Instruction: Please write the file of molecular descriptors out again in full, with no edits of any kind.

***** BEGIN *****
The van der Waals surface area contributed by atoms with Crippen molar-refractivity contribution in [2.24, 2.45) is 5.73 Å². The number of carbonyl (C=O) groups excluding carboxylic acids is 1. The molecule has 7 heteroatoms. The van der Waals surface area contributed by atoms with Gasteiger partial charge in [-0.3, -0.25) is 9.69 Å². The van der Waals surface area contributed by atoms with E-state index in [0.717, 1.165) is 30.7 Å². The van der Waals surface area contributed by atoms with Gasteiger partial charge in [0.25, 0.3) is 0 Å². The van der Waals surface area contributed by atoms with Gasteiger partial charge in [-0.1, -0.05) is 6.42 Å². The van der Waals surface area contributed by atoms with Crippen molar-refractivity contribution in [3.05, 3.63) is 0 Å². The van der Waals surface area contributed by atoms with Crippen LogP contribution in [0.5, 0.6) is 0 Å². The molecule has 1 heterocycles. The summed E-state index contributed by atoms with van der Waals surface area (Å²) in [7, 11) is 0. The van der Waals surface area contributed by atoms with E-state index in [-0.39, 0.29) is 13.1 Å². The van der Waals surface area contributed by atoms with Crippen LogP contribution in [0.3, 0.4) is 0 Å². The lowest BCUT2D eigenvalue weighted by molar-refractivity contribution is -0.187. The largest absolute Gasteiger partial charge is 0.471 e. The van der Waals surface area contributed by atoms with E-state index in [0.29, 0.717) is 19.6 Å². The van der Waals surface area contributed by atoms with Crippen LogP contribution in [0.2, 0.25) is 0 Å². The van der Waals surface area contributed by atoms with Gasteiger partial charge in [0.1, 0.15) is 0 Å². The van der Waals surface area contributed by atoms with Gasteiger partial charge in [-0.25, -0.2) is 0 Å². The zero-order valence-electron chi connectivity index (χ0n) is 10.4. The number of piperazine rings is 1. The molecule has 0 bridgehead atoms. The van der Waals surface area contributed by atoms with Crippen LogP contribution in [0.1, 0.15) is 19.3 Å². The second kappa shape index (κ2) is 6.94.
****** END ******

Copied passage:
The van der Waals surface area contributed by atoms with Crippen molar-refractivity contribution in [2.24, 2.45) is 5.73 Å². The number of carbonyl (C=O) groups excluding carboxylic acids is 1. The molecule has 7 heteroatoms. The van der Waals surface area contributed by atoms with Gasteiger partial charge in [-0.3, -0.25) is 9.69 Å². The van der Waals surface area contributed by atoms with E-state index in [0.717, 1.165) is 30.7 Å². The van der Waals surface area contributed by atoms with Gasteiger partial charge in [0.25, 0.3) is 0 Å². The van der Waals surface area contributed by atoms with Gasteiger partial charge in [-0.1, -0.05) is 6.42 Å². The van der Waals surface area contributed by atoms with Crippen molar-refractivity contribution in [3.05, 3.63) is 0 Å². The van der Waals surface area contributed by atoms with Crippen LogP contribution in [0.5, 0.6) is 0 Å². The molecule has 1 heterocycles. The summed E-state index contributed by atoms with van der Waals surface area (Å²) in [7, 11) is 0. The van der Waals surface area contributed by atoms with E-state index in [-0.39, 0.29) is 13.1 Å². The van der Waals surface area contributed by atoms with Crippen LogP contribution in [0.3, 0.4) is 0 Å². The lowest BCUT2D eigenvalue weighted by molar-refractivity contribution is -0.187. The largest absolute Gasteiger partial charge is 0.471 e. The van der Waals surface area contributed by atoms with E-state index in [0.29, 0.717) is 19.6 Å². The van der Waals surface area contributed by atoms with Crippen LogP contribution in [0.2, 0.25) is 0 Å². The van der Waals surface area contributed by atoms with Gasteiger partial charge in [0.1, 0.15) is 0 Å². The van der Waals surface area contributed by atoms with Gasteiger partial charge in [-0.25, -0.2) is 0 Å². The zero-order valence-electron chi connectivity index (χ0n) is 10.4. The number of piperazine rings is 1. The molecule has 0 bridgehead atoms. The van der Waals surface area contributed by atoms with Crippen LogP contribution in [0.1, 0.15) is 19.3 Å². The second kappa shape index (κ2) is 6.94.